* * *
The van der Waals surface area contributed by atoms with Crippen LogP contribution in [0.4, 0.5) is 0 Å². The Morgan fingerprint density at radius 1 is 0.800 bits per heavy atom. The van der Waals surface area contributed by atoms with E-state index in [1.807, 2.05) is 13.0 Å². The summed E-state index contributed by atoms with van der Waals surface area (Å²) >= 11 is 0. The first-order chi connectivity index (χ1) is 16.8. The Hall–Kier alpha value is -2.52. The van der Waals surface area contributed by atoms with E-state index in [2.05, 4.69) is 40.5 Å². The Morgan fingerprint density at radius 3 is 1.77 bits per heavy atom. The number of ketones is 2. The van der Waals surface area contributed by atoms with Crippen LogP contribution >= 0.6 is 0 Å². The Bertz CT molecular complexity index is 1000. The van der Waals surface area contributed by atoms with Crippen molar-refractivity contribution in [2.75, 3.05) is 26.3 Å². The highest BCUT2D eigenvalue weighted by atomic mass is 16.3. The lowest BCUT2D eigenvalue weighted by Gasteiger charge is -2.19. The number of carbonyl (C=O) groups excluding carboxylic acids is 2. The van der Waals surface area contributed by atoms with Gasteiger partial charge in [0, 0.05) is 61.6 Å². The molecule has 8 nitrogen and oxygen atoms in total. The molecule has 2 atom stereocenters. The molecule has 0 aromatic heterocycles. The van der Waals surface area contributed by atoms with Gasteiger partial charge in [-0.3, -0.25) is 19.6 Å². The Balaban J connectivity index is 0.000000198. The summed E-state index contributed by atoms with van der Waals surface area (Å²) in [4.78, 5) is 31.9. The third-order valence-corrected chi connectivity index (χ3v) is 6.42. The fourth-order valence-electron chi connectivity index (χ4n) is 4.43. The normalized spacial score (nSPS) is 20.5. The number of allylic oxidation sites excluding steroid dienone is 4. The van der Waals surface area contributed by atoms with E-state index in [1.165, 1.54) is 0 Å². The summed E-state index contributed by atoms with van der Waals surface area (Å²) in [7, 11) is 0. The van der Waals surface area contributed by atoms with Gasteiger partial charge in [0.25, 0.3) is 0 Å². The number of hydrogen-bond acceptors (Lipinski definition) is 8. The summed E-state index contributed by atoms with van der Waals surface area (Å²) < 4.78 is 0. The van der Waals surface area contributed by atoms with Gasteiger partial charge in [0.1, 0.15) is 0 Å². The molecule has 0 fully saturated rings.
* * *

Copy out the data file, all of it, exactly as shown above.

The van der Waals surface area contributed by atoms with Crippen LogP contribution in [0.4, 0.5) is 0 Å². The Morgan fingerprint density at radius 1 is 0.800 bits per heavy atom. The van der Waals surface area contributed by atoms with E-state index in [1.807, 2.05) is 13.0 Å². The summed E-state index contributed by atoms with van der Waals surface area (Å²) >= 11 is 0. The first-order chi connectivity index (χ1) is 16.8. The Hall–Kier alpha value is -2.52. The van der Waals surface area contributed by atoms with E-state index in [2.05, 4.69) is 40.5 Å². The Morgan fingerprint density at radius 3 is 1.77 bits per heavy atom. The number of ketones is 2. The van der Waals surface area contributed by atoms with Crippen LogP contribution >= 0.6 is 0 Å². The Bertz CT molecular complexity index is 1000. The van der Waals surface area contributed by atoms with Crippen molar-refractivity contribution in [2.75, 3.05) is 26.3 Å². The highest BCUT2D eigenvalue weighted by atomic mass is 16.3. The lowest BCUT2D eigenvalue weighted by Gasteiger charge is -2.19. The number of carbonyl (C=O) groups excluding carboxylic acids is 2. The van der Waals surface area contributed by atoms with Gasteiger partial charge in [0, 0.05) is 61.6 Å². The molecule has 8 nitrogen and oxygen atoms in total. The molecule has 2 atom stereocenters. The molecule has 0 aromatic heterocycles. The van der Waals surface area contributed by atoms with Gasteiger partial charge in [-0.3, -0.25) is 19.6 Å². The Balaban J connectivity index is 0.000000198. The summed E-state index contributed by atoms with van der Waals surface area (Å²) in [4.78, 5) is 31.9. The third-order valence-corrected chi connectivity index (χ3v) is 6.42. The fourth-order valence-electron chi connectivity index (χ4n) is 4.43. The normalized spacial score (nSPS) is 20.5. The number of allylic oxidation sites excluding steroid dienone is 4. The van der Waals surface area contributed by atoms with E-state index in [1.165, 1.54) is 0 Å². The summed E-state index contributed by atoms with van der Waals surface area (Å²) in [7, 11) is 0. The van der Waals surface area contributed by atoms with Gasteiger partial charge in [0.25, 0.3) is 0 Å². The number of hydrogen-bond acceptors (Lipinski definition) is 8. The summed E-state index contributed by atoms with van der Waals surface area (Å²) < 4.78 is 0. The van der Waals surface area contributed by atoms with Gasteiger partial charge in [0.1, 0.15) is 0 Å². The molecule has 0 fully saturated rings.